The turning point came when allegations of torture began to surfare – and the photos of the abuse at Abu Ghraib came to light. Everyone was shocked – Republican and Democrat. Everyone condemned it. Except the far-right partisans. I remember reading The Corner and other blogs around this time – and an extraordinary thing happened. For weeks, these men and women had been insisting that America did not torture – only, maybe some bad apples – and that to suggest we did torture was a form of America-hating. Then, almost overnight, all of these same men and women began to talk about ticking time bombs and demanding to know why we shouldn’t torture a terrorist who hated America!
Perhaps it had something to do with the fact that it was an election year – and with everything viewed through this prism, it’s easier to justify something awful. But regardless of the reason, in that moment, national security became part of the culture war. Karl Rove accomplished what he had been trying to do. He polarized the electorate so that it became necessary for any savvy politician on the right to be wrong on the right side of these issues.
By 2008, this was evident – as the sensible position that there had been overreach in Bush’s War on Terror – and that for example, Guantanamo should be closed down – gave way to Mitt Romney declaring that he would “double Guantanamo” to cheers. It’s a nonsense phrase – but the Culture War isn’t about policy – but about position.
Now, Romney is continuing this – and pushing it into foreign policy.
Yesterday morning, Romney, adopting the freedom of expression and lack of accountability typical of party out of power, launched a critique of Obama’s response to the Iranian elections – and to the Middle East in general:
Romney criticises Obama’s use of “sweet words” (sounding eerily similar to Zawahiri who denigrated Obama’s “elegant words“) – yet his only suggestion for how to react differently to the Iranian elections would be to use Romney’s own words – which admittedly aren’t as “sweet” or “elegant.” And of course while Romney denigrates Obama for relying on words without action – Romney’s only response to the Iranian election is to use his own words.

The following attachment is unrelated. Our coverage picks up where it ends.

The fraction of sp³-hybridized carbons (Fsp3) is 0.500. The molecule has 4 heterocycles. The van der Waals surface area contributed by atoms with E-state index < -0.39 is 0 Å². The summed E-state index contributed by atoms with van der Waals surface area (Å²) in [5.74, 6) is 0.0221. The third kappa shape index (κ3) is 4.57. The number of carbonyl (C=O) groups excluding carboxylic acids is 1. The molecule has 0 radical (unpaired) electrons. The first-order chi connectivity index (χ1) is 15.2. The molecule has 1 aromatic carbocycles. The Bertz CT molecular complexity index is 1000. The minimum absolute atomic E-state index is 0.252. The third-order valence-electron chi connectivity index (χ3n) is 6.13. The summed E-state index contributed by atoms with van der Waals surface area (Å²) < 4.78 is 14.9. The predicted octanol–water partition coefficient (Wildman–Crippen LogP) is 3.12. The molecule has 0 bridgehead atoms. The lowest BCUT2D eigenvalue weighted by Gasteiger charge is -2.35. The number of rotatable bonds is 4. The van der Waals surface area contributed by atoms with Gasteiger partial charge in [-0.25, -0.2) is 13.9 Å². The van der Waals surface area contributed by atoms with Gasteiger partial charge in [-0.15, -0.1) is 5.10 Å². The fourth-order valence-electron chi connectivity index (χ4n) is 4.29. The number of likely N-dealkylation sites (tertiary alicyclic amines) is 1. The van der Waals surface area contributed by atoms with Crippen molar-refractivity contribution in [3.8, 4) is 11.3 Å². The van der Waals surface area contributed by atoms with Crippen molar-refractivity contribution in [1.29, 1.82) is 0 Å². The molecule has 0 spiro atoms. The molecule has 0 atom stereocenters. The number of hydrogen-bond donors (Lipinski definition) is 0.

(This brings up an interesting difference: Obama uses the power of words to affect what is going on, as in his Cairo speech, his race speech, his speech on national security – while Romney insists we must use our words to express ourselves and to show what side we are on. This difference in the use of language is precisely what makes Obama an effective speaker – but this is a topic for a different day.)
The time may come for the president to stand with the majority of Iranians – to voice his support – but Romney’s demand for instant moral clarity demonstrates a Culture War view of foreign policy – of a need to be wrong on the right side of the issue. As a candidate, this Culture War take on national security and foreign policy can be effective – but as a governing tactic, it is disastrous.